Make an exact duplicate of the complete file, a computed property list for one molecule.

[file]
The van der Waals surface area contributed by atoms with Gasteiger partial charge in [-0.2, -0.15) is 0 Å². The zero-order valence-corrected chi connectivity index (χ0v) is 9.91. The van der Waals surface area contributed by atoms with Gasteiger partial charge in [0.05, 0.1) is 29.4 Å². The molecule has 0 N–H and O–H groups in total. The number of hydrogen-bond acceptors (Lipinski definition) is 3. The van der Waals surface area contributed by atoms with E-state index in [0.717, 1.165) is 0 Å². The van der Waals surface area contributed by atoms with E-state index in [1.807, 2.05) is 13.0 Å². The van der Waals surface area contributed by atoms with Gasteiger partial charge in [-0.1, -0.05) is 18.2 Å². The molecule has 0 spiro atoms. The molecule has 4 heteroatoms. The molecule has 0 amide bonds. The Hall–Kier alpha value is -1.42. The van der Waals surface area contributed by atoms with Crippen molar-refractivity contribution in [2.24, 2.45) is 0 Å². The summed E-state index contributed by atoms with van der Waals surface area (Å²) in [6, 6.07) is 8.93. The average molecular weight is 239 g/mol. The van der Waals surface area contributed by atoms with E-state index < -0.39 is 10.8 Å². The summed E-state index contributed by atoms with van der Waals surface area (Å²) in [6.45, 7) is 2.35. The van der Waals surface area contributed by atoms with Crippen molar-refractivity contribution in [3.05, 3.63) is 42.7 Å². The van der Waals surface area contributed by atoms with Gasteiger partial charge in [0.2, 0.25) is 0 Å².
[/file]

The van der Waals surface area contributed by atoms with Gasteiger partial charge in [-0.2, -0.15) is 0 Å². The zero-order valence-corrected chi connectivity index (χ0v) is 9.91. The van der Waals surface area contributed by atoms with Gasteiger partial charge in [0.05, 0.1) is 29.4 Å². The molecule has 0 N–H and O–H groups in total. The number of hydrogen-bond acceptors (Lipinski definition) is 3. The van der Waals surface area contributed by atoms with E-state index in [0.717, 1.165) is 0 Å². The van der Waals surface area contributed by atoms with E-state index in [1.807, 2.05) is 13.0 Å². The van der Waals surface area contributed by atoms with Gasteiger partial charge in [-0.1, -0.05) is 18.2 Å². The molecule has 0 spiro atoms. The molecule has 4 heteroatoms. The molecule has 0 amide bonds. The Hall–Kier alpha value is -1.42. The van der Waals surface area contributed by atoms with Crippen molar-refractivity contribution in [2.24, 2.45) is 0 Å². The summed E-state index contributed by atoms with van der Waals surface area (Å²) in [6, 6.07) is 8.93. The average molecular weight is 239 g/mol. The van der Waals surface area contributed by atoms with E-state index < -0.39 is 10.8 Å². The summed E-state index contributed by atoms with van der Waals surface area (Å²) in [6.45, 7) is 2.35. The van der Waals surface area contributed by atoms with Crippen molar-refractivity contribution in [3.05, 3.63) is 42.7 Å². The van der Waals surface area contributed by atoms with Gasteiger partial charge in [0.2, 0.25) is 0 Å².